Harry Moser: Taking the Reshoring Message and Strategies to the Hill
When I received the announcement about the appointment of Harry Moser to the U.S. Investment Advisory Council (IAC), I immediately reached out to him to find out what the appointment entails and how he sees himself making a difference.
Moser, who is founder and president of The Reshoring Initiative, is one of 25 individuals who have been appointed to serve on the IAC. The organization was first chartered in 2016, and has made recommendations on issues including infrastructure investment priorities, improving U.S. workforce development initiatives, and creating/improving digital tools to support economic development. Many of these recommendations are being acted on by various arms of the Department of Commerce, which is currently being led by Secretary of Commerce Wilbur Ross.
One of my goals is to get the Department of Commerce to be as effective in enabling reshoring as they are in enabling FDI.
According to a press release issued by SelectUSA, an arm of the U.S. Department of Commerce’s International Trade Administration which promotes and facilitates business investment in the United States, the United States is home to more foreign direct investment (FDI) than any other country in the world, with a total stock of FDI valued at more than $4 trillion, according to the latest data. FDI supports nearly 14 million American jobs, and was responsible for $370 billion in U.S. goods exports in 2016. Harry Moser wants to make reshoring manufacturing to the U.S. just as successful.
“One of my goals is to get the Department of Commerce to be as effective in enabling reshoring as they are in enabling FDI,” he says. “To put it in perspective, last year about 145,000 jobs were announced as coming back as a combination of reshoring and FDI. That's the second highest number on record. But in that mix it's typically something like 55 percent FDI and 45 percent reshoring; and it seems like the foreign companies better appreciate the value of producing in the U.S. for the U.S. market than the American companies do.”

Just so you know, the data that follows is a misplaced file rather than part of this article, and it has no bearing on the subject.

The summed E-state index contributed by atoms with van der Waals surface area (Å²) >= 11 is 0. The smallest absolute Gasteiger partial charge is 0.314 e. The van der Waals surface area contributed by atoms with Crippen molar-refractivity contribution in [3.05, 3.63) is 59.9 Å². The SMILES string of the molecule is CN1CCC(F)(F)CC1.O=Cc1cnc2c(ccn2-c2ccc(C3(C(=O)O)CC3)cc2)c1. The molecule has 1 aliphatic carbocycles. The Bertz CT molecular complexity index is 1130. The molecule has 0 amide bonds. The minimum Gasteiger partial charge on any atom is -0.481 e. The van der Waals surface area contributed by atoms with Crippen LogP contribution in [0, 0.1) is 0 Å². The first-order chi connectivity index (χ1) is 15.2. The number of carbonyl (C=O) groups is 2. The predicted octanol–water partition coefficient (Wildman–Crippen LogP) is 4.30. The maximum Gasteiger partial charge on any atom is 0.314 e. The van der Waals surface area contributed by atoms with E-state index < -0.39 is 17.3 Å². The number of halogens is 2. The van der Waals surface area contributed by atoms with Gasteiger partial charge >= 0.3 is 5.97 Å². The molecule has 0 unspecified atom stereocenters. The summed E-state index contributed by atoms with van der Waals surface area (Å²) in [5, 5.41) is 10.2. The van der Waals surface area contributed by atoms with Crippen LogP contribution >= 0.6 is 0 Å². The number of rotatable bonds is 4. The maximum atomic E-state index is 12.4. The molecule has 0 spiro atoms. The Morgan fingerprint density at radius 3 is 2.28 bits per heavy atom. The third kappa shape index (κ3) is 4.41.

Moser says it is an ideal time to get those U.S. headquartered companies to understand what the foreign companies, especially the Japanese companies, do, and that is that there is a huge economic advantage to producing near the customer.
It is an example of companies understanding the value of U.S. manufacturing.
“If you consider all the cars sold in the U.S. and which ones have the highest U.S.-made content, it is typically Toyota,” he says. “This is because the Japanese, with their lean emphasis and the Toyota production system, understand all the waste associated with bringing components and other supplies in from all over the world versus making them at a manufacturing cost almost as low right next door. In addition they then have immediate delivery and easy communication and cooperation as well as less inventory. So my job as I see it is to help SelectUSA in the Commerce Department communicate that more effectively to the U.S. companies so that they can make better decisions.”
Moser refers to the success of the Sourcing Fair that was held at Amerimold this year, saying it is an example of companies understanding the value of U.S. manufacturing. “Three American companies were looking for moldmakers and molders in the U.S. instead of abroad, and so they were showing initiative in cooperation with Gardner to get that accomplished. Gardner can take some credit for being an important player in this, but we can’t stop there. We have to keep working on pushing it forward, now.”
Moser says the Council is set to meet two times a year. Once will be on a somewhat random day while the other will most likely occur in conjunction with the annual SelectUSA Investment Summit, which takes place in Washington DC during the second week in June.
In between meetings, Moser says members of the Council will be divided up to serve on various committees. “These committees will feed information into the group as a whole or into the Commerce Department as to how to make specific things happen better. I think to facilitate that all the members have been invited to send in topics for the whole council to work on and these topics might tell them what the committees will be.”
I think it's a question of training and education.
The new Council members were told they should only send in topics that the Commerce Department can implement, Moser says. “So it doesn't do any good to say cut the corporate tax rate to 10 percent because congress has to do that and the Commerce Department can't do it,” he explains. It stands to reason that Moser will propose figuring out how to get the USA accelerated on reshoring and how to get companies trained on the use of total cost so they can make better decisions.
“I think it's a question of training and education,” he concludes, adding that he knows just how to go about it. MMT will be checking back with Harry Moser to find out if how his plan is working out, so stay tuned.
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